About Us

A global community facilitating open dissemination of information about plant genetic resources.

The DivSeek International Network is a global community that connects, combines and communicates expertise among stakeholders engaged in the management1 and characterization2 of plant genetic resources. DivSeek comprises leading researchers and practitioners drawn from a broad base of academic and research institutions, government agencies, and inter-governmental organizations around the world.

DivSeek’s key role is to facilitate and encourage the open dissemination of information about plant genetic resources and to promote benefit-sharing derived from their use, while respecting indigenous knowledge and the international treaties and conventions established to protect them.

DivSeek International Network Inc. was incorporated in 2018 as a Not-for-Profit in Canada, hosted by the Global Institute for Food Security (GIFS) at the University of Saskatchewan. It is currently governed by a set of Bylaws which outline the framework for the organization, consisting of:

  1. The Members, comprised of representatives of member organizations.
  2. The Board of Directors, who set the strategic direction and oversee the implementation of Goals and Objectives.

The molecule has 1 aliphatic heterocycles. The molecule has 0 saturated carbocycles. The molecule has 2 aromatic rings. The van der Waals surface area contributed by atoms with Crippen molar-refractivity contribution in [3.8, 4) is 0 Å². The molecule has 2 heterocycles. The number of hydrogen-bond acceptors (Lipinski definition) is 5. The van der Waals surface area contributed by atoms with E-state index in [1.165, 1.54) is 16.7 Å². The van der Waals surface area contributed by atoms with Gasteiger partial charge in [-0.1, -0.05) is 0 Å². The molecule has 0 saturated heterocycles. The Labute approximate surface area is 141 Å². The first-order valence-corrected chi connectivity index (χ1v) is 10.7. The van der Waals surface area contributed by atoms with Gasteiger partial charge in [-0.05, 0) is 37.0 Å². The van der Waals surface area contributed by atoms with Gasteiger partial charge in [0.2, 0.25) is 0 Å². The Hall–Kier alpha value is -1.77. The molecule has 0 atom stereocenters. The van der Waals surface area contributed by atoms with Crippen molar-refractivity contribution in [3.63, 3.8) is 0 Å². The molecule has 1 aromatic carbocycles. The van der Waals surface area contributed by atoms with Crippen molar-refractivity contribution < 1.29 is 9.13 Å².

3. The Executive Director, who operationalizes and facilitates the implementation of the Objectives and Activities.

Guiding Principles
  • Scientific rigor, innovation and integrity
  • Respect for biodiversity and associated traditional and indigenous knowledge
  • Social acceptance and empowerment
  • Inclusiveness, collaboration and open access



1 Management of plant genetic resources (PGR) includes but is not restricted to the collection and acquisition, storage, distribution, multiplication, documentation and exchange of PGR-related information, and participation in the development and implementation of the legal framework regarding access and benefit sharing.

2 Characterization of PGR includes data encompassing provenance, genetic and increasingly extensive phenotypic descriptions, and requires the operation and advancement of an accessible and interoperable bioinformatic infrastructure to store and retrieve information on PGR.